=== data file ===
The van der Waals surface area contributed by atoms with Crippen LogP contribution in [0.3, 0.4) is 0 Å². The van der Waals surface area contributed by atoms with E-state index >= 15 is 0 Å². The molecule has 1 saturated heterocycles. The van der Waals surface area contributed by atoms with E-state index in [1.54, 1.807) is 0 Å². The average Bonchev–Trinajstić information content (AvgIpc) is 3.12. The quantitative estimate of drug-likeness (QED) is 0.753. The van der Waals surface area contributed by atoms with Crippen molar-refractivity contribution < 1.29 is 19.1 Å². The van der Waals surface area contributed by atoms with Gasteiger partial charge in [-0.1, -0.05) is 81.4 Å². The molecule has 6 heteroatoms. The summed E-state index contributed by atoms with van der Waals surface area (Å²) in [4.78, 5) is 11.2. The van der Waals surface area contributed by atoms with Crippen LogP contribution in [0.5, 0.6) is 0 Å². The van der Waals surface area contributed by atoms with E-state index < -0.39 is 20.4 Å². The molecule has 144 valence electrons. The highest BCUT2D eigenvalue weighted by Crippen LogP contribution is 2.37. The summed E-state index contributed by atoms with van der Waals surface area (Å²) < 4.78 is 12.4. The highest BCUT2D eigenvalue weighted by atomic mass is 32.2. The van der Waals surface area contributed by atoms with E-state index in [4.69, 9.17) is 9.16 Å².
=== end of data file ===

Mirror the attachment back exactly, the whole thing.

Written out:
The van der Waals surface area contributed by atoms with Crippen LogP contribution in [0.3, 0.4) is 0 Å². The van der Waals surface area contributed by atoms with E-state index >= 15 is 0 Å². The molecule has 1 saturated heterocycles. The van der Waals surface area contributed by atoms with E-state index in [1.54, 1.807) is 0 Å². The average Bonchev–Trinajstić information content (AvgIpc) is 3.12. The quantitative estimate of drug-likeness (QED) is 0.753. The van der Waals surface area contributed by atoms with Crippen molar-refractivity contribution < 1.29 is 19.1 Å². The van der Waals surface area contributed by atoms with Gasteiger partial charge in [-0.1, -0.05) is 81.4 Å². The molecule has 6 heteroatoms. The summed E-state index contributed by atoms with van der Waals surface area (Å²) in [4.78, 5) is 11.2. The van der Waals surface area contributed by atoms with Crippen LogP contribution in [0.5, 0.6) is 0 Å². The van der Waals surface area contributed by atoms with E-state index < -0.39 is 20.4 Å². The molecule has 144 valence electrons. The highest BCUT2D eigenvalue weighted by Crippen LogP contribution is 2.37. The summed E-state index contributed by atoms with van der Waals surface area (Å²) < 4.78 is 12.4. The highest BCUT2D eigenvalue weighted by atomic mass is 32.2. The van der Waals surface area contributed by atoms with E-state index in [4.69, 9.17) is 9.16 Å².